And boy, were they in it. Cinematographer Mark Silk, who directed the underwater photography for “Captain Phillips,” had the effectively bright idea of filling the tank with ground-up broccoli to approximate the look of a tropical sea. And of course, it was a major effort for actresses and crewmembers to surface, doff and reattach all of their diving gear whenever nature called, so one just did what one does when out in the open ocean.

“Listen, we aren’t ashamed of that!” Holt insists. “When you gotta go, you gotta go. There was chlorine, broccoli, a lot of crewmembers’ pee in there. It’s good for your immune system!”

Still, smelly.

“The weekends, I would take multiple showers and still not be able to rinse the broccoli smell out of my hair,” Moore reveals. “We really committed for this film.”

She’s joking, but they really did.

“I don’t think either of us realized how physically taxing it was going to be,” Moore admits. “Just all that time under water, even just the littlest movements or seemingly simple days . . . we would get out at lunchtime and I’m usually not a napper, but I couldn’t keep my eyes open. You just expend so much energy, and there was so much screaming and hyperventilating and fast movements. It was exhausting physically, and emotionally too, in a way that I didn’t expect.”

However, it was also crucial for the actresses to remember they were artists and not just performing sea mammals.

“We were conscious of making sure the film had levels, that it didn’t just live in a space that was heightened and fearful,” Holt points out. “There had to be moments of calm and connection. We wanted to give those heightened performances in the moments that required it, but also give these characters time to just be. It’s natural that humans go through a roller coaster of emotion when faced with a crisis.”

“And her character really pointed out that, in order to survive, we’d have to calm down and have these shallow breaths to not go through our air as quickly as we might,” Moore adds.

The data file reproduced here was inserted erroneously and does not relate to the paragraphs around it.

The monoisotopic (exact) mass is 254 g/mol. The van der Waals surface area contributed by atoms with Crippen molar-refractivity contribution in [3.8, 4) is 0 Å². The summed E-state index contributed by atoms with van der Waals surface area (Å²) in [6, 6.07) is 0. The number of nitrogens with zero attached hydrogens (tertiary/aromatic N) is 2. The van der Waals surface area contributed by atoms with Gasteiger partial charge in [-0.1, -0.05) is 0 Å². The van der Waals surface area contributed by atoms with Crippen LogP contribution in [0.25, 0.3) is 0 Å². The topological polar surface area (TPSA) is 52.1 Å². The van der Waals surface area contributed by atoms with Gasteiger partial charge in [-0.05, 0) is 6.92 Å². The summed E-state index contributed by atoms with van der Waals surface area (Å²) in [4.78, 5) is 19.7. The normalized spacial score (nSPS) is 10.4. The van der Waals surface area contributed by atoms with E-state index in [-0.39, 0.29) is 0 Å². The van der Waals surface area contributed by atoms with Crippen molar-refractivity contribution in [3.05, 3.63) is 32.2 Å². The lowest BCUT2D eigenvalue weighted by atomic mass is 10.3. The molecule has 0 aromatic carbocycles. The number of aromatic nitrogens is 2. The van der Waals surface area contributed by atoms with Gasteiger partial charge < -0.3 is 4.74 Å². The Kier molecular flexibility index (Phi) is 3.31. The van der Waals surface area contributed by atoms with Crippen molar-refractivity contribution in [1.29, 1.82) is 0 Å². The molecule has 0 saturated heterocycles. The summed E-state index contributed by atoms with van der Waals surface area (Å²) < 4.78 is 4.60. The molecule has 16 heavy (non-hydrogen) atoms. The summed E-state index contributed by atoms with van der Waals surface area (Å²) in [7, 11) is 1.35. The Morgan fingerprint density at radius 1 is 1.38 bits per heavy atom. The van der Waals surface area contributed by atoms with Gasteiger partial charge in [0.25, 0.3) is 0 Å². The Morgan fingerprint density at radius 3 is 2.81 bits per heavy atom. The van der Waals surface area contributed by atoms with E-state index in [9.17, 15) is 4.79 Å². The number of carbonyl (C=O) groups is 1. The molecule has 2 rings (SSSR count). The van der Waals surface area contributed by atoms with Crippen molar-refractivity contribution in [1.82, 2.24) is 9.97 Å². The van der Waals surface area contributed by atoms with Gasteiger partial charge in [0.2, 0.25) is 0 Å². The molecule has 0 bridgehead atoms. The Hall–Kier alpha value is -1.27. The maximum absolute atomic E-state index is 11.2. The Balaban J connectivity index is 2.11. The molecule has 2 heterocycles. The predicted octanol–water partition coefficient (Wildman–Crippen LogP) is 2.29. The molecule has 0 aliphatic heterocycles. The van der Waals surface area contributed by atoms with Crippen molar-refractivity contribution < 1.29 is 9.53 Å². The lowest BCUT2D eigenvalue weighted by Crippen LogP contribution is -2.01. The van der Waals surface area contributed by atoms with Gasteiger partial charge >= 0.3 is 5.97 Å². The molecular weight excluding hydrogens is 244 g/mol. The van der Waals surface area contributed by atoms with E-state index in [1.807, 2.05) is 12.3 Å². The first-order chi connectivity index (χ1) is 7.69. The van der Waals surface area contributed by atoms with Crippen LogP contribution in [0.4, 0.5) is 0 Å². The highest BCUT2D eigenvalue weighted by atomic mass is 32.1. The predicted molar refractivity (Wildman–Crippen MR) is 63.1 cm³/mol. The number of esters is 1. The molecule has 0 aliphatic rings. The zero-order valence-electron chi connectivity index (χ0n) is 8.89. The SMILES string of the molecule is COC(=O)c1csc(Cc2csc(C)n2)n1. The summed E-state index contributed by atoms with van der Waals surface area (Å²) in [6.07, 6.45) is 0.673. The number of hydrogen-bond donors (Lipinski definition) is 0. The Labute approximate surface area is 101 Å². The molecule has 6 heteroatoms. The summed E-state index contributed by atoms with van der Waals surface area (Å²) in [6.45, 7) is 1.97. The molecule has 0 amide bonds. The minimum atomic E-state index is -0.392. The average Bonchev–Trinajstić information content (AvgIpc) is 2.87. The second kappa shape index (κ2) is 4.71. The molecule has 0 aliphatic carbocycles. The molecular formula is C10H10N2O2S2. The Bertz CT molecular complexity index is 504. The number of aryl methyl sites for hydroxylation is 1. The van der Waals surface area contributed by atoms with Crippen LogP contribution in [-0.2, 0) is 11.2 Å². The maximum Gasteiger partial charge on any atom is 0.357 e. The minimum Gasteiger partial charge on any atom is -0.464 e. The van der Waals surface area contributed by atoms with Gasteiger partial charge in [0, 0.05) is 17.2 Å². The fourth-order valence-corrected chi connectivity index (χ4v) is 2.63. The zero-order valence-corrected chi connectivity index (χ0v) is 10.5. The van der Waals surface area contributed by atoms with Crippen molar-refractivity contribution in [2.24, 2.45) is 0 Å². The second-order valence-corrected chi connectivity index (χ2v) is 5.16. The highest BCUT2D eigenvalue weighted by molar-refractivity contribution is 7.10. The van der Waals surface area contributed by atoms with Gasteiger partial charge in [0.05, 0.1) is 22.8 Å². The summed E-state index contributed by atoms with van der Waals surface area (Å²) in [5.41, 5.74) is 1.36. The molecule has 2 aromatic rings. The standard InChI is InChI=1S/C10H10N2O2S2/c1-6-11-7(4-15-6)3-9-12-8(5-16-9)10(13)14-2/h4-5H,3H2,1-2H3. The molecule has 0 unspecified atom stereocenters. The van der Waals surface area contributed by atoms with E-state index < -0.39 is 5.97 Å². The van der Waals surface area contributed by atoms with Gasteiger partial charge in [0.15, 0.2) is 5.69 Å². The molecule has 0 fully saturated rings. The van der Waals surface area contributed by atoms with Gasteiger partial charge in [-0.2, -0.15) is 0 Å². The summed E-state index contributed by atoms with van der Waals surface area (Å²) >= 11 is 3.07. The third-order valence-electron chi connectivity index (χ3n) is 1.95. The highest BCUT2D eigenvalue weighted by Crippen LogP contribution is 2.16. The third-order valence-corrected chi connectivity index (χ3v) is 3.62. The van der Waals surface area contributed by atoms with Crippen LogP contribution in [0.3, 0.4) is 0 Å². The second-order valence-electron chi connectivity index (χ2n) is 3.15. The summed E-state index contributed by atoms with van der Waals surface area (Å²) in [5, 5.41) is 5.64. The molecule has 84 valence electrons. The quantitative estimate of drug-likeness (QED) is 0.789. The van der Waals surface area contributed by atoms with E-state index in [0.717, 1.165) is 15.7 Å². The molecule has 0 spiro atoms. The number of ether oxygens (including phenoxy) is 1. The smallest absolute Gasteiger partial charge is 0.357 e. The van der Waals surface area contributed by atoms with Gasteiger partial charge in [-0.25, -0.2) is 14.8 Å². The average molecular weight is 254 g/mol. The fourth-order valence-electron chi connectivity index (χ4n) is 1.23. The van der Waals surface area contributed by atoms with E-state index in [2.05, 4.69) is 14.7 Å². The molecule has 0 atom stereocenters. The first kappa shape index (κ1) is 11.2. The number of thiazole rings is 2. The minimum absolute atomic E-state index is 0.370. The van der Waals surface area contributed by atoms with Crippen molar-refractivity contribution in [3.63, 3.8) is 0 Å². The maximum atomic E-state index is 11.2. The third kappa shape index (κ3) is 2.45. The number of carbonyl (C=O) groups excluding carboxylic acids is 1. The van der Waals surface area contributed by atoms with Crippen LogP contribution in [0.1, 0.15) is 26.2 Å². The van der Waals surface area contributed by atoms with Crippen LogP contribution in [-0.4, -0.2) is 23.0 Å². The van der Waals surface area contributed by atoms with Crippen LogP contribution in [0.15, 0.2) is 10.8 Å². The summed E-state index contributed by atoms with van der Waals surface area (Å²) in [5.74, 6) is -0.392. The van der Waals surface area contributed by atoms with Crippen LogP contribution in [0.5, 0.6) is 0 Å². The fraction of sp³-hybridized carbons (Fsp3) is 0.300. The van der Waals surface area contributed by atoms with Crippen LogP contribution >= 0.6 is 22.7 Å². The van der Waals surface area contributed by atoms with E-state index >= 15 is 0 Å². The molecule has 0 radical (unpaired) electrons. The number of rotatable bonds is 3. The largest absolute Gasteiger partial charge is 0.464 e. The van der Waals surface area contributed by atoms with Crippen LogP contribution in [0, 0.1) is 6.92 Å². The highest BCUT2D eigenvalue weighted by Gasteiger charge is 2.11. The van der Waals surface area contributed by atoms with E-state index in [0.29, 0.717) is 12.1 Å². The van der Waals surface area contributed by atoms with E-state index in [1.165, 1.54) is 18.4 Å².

Both women say the effort was more than worth it, though neither has put a regulator in her mouth since. And they’re more than pleased that, in the shark tank known as the entertainment industry, their movie is getting a theatrical release.

“You never know,” Moore laments. “It’s such a crapshoot in this business, whether or not movies are going to get released. I had three failed pilots in a row and was reconsidering what I was going to do with my life when ‘This Is Us’ came my way.”

“I just shot a pilot that didn’t get picked up,” Holt chimes in. “That’s the nature of the business.”

As to whether our increased local shark consciousness will help sell tickets, Holt’s philosophical.

“I just think it’s a very real concern of a lot of people,” she says. “Anything that people respond to or connect with or are fearful of, hopefully they’re interested in engaging in. We’d never want shark attacks, but it’s a real thing, it’s frightening, and people respond to that.”

No more SCUBA diving after 2050

Fijian dive sites still teem with beautiful fish and coral.

Lauren Mowery

Fijian dive sites still teem with beautiful fish and coral.

Yesterday, Donald Trump withdrew from the Paris climate agreement. Donald Trump — not all Americans. In fact, the majority of the U.S. wanted to remain in the accord. Politics aside, while nobody yet knows the true impact of this potentially fateful decision, scientists have already modeled a variety of detrimental repercussions from preventing a global temperature increase of 2 degrees. In some areas of the world, the effects of climate change are real and evident. Consider our ocean reef systems.

As a 17-year open water diver certified by PADI (Professional Association of Diving Instructors), I’ve witnessed the rapid degradation of our coral reefs. Gray, broken, and dead. Dwindling schools of colorful fish. Increasingly, that description fits a large number of dive sites around the world. Last month, I dove in the Bahamas. Not long after, Nevis. After we surfaced near St. Kitts, the dive master admitted nearly 80% of the surrounding coral was declared lifeless. Confirming these anecdotal impressions was the recent news about the Great Barrier Reef: In the last two decades, the 25 million-year-old ecosystem has bleached to the point of fear for its total and complete extinction.

Twenty. Years.

While the ramifications of a dying ocean far outweigh the interests of a sport, the question should still be asked: what will happen to SCUBA (Self-Contained Underwater Breathing Apparatus) diving if our coral reefs are dead?

I contacted the PADI organization for their thoughts on the looming crisis. Divers serve as one class of guardian to our aquatic habitats, bearing witness to changes while vested in their protection. I connected with Dr. Drew Richardson, President and CEO, PADI Worldwide. He’s been with PADI for thirty years, diving since 1971. “I’ve been lucky enough to have dived on all continents and both the Arctic and Antarctic polar ice environments. I love the adventure and exploration diving offers” he said.